Rights and Responsibilities in Biotechnology

Group leader: Dr. Marja Häyrinen-Alestalo
Researchers: MSocSc. Karoliina Snell and MSocSc. Aaro Tupasela

Part of the research program ProACT funded by the Ministry of Trade and Industry (MTI) and the  National Technology Agency (Tekes)

The project  is composed of two PhD research projects. The object of Snell’s research was to explore and analyse the concept of social responsibility in relation to governance of science and technology by using new biotechnology in Finland as an example. The goals of the research were twofold: clarifying and systematically analysing the concept of social responsibility and creating knew knowledge about social interaction in governance of biotechnology. Tupasela’s research has focused on exploring the biomedical use of human tissue sample collections (biobanks) in Finland since the 1990s and its significance to science, technology and health policy. The research set out to analyse different conceptions of value that various actors, such as researchers, attach to tissue sample collection. The research has utilised the concepts of ‘tissue economies’ and ‘biovalue’ to explore differing conceptions of value, as well as the ways in which various actors seek to organize their research activities.

The project is based on earlier research of the research group that has been done on the commercialization of university research and the significance that new technologies, such as biotechnology have in this process. Social responsibility has become an actual topic in relation to corporations, researchers as well as technology governance. However, the concept of responsibility has not been analysed properly and therefore this research provides an important contribution to the discussion. The theoretical basis of research on biobanking can be said to bisect two general areas: the sociology of health and illness and science and technology studies. The research is directly connected to current international research on the social, ethical, legal and economic significance of human tissue collections.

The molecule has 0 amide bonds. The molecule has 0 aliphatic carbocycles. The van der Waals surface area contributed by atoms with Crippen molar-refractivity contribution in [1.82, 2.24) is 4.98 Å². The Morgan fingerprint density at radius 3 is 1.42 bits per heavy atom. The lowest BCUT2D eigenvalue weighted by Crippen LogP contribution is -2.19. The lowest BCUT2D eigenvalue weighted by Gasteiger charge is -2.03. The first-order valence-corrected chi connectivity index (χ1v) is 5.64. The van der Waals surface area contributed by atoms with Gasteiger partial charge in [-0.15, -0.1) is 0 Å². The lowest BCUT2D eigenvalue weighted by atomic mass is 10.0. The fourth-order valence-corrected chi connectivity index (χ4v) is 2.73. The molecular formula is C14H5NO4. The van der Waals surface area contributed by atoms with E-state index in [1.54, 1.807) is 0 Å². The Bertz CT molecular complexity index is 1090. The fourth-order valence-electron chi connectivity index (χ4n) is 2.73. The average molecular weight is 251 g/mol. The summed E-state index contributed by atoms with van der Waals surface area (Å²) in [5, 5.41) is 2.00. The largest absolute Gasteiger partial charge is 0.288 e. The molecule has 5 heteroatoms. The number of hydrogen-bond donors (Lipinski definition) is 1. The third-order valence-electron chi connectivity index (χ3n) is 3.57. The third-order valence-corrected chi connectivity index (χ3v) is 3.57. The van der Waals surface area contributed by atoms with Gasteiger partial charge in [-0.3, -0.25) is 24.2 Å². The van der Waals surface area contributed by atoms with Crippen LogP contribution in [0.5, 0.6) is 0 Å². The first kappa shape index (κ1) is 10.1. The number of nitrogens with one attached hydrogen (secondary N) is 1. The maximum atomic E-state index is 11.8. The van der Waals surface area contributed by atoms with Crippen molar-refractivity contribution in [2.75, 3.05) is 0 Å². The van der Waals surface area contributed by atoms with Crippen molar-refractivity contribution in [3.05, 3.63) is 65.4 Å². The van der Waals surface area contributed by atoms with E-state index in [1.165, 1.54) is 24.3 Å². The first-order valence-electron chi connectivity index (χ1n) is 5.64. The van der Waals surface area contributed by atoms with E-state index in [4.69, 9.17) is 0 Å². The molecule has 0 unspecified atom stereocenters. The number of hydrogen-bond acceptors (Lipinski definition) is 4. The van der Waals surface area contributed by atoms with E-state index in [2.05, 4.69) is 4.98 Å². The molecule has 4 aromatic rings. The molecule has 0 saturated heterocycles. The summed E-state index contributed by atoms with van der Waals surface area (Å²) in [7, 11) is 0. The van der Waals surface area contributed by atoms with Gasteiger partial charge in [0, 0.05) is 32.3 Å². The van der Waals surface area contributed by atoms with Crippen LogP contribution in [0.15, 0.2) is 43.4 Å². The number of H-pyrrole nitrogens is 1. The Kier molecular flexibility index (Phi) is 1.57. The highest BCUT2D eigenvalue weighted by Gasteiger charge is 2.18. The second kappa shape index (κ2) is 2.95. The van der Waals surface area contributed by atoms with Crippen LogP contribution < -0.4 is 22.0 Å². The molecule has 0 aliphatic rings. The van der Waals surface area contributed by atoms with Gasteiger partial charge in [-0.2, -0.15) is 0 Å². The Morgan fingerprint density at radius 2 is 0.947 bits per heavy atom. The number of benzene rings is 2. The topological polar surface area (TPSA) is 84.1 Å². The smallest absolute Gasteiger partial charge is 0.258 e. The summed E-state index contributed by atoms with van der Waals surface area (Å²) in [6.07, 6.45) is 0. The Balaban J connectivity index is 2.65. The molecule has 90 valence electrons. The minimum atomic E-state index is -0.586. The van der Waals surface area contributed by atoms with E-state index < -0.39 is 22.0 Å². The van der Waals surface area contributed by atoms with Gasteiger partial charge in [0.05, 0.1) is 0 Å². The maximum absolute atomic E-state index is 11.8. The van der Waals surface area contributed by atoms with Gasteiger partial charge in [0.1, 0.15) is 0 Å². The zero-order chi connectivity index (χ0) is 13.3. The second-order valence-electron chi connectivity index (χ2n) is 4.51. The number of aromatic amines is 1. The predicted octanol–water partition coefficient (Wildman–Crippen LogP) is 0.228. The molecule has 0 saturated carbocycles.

The project was implemented through two related research projects which aim towards the completion of doctoral dissertations. The project has utilized qualitative research methods. A total of 52 interviews with experts in biotechnology and biomedicine have been conducted during the research project. In addition, numerous official documents related to biotechnology and biomedical research have been collected and analysed. A number of site visits were also conducted, such as visits to Finnish Genome Center, Biocity Turku and Wellcome Trust Centre for Human Genetics (Oxford, UK). Tupasela has conducted three case studies involving the biomedical use of human tissue sample collections.


                                                   i.      Role of the public in biotechnology policy. The research has produced an analysis about how members of society are perceived in relation to biotechnology issues and decision-making. Whether the public is seen as citizens, consumers, human beings or a population affects the way in which the relationship between society and science and technology is understood. It also determines to whom the policies are responsible, and whether members of society are seen to have active or passive roles in policy-making. European Union documents place a great emphasis on citizen participation, while Finnish documents reveal a more passive idea of the citizen. Instead of being active participants, Finns are perceived as a population, an object of action that can be studied and controlled. Another way of seeing members of the public in EU and Finnish documents is as human beings. Although humans are active in relation to their own bodies, they do not participate in societal decision-making. Most importantly, in both EU and Finnish documents, consumers are given a more notable role than citizens. Even though consumers are perceived as active their actions are limited to the market – they do not have social responsibility for their actions or decision-making power.